Turkey has surpassed expectations by growing by 11.1 percent in the third quarter of the year, becoming the fastest growing G20 economy and rebounding with vengeance from a problematic two years.
TurkStat reported on Monday that Turkey’s growth between July and September was the fastest the country has experienced since the double digit growth seen in the first quarter of 2011.
The figures mean Turkey’s economic growth will be as high as 7 percent by the end of the year, outstripping the 5.5 percent target set in the Middle Term Economic Program.
Turkey’s rapid growth sees it sail out in front of China, which grew by 6.8 percent, and India, which expanded by 6.3 percent in the third quarter. The EU grew by just 2.5 percent in this period.
What drove Turkey’s third quarter growth?
The high rate of growth has been encouraged by a number of government incentives, as well as a low base effect after last year. Following 2016’s coup attempt, the government accelerated its stimulus measures and changed tax regulation.
- GDP: TurkStat figures show domestic product grew by 24.2 percent, reaching US$216.4 billion in the third quarter. The same time last year year, this figure was just $174 billion.
- Manufacturing: the manufacturing industry grew by 35.4 percent, and the construction sector by 29.4 percent. The industrial sector grew by 14.8 percent.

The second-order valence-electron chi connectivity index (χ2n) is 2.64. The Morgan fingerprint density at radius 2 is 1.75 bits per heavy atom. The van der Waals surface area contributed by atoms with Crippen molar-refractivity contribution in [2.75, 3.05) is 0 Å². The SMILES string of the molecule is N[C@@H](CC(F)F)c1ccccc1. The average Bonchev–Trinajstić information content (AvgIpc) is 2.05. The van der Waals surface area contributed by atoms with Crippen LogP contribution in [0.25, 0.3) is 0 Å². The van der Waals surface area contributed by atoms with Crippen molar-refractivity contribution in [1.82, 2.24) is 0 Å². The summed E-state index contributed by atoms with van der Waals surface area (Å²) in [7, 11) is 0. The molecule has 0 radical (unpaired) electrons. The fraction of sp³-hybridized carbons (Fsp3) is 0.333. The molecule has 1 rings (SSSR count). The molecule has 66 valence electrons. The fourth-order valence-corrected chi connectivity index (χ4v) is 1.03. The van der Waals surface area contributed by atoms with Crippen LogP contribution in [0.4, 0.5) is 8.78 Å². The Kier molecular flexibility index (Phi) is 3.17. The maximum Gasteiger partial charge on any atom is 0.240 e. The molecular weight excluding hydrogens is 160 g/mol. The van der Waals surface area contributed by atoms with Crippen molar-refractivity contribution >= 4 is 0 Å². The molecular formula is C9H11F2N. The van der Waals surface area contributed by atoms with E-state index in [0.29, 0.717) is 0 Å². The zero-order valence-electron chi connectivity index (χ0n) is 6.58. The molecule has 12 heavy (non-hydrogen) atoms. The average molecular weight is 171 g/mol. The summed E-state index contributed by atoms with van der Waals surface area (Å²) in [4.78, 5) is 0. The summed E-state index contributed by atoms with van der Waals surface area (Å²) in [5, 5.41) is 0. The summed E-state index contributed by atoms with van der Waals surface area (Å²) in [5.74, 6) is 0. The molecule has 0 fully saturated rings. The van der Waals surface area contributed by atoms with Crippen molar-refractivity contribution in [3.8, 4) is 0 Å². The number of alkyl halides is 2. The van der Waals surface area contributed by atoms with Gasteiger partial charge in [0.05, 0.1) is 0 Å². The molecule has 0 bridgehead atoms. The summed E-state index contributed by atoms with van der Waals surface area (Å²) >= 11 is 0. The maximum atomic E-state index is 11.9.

- Domestic demand: just over 7 of the 11.1 percent growth came from household consumption.
- Turkish goods: exports contributed 3.57 percent of the growth.
President Recep Tayyip Erdogan says the growth is also due to investors who recognise the country’s sustainable growth. “Turkey has never let anyone down who has trusted and invested in its economy and structure," he said.
Beating predictions, closing the gap
Turkey’s Deputy Prime Minister Mehmet Simsek pointed out that the third-quarter growth takes Turkey’s overall growth to 7.4 percent this year, and claims that growth will outstrip the country’s 5.5 percent target this year. Turkey’s overall growth will likely be somewhere between 6.5 and 7 percent, he said.
Simsek also explained that other important milestones are approaching. Twenty years ago, the national income per head in Turkey was a third of that of the EU. But the last two decades have seen wages grow rapidly, and this year, the average income per capita is set to reach two-thirds of the EU average. And that divide is still narrowing.
"We are closing the gap with the developed countries," Simsek said. "This is an extremely powerful performance."
What the figures mean for property investment
Property Turkey director Cameron Deggin praised the the growth, saying that Turkey had once again proved itself to be a significant investment destination. “Turkey is now the undisputed safe haven for foreign direct investment,” he said.
“Property investors who chose to look outside the Eurozone are now reaping the rewards. While Turkey has travelled a bumpy road over the last two years, the economy has proved strong enough to weather difficult conditions, and investor confidence has remained stable. Successful property investment in Istanbul and wider Turkey is underpinned by economic stability and without doubt, Turkey has demonstrated its economic foundations are rock-solid.”
Deggin also said the third quarter results bode well for a strong 2018. “Next year we will certainly see the strong results continuing as the government’s structural reforms continue to encourage investment and growth.”
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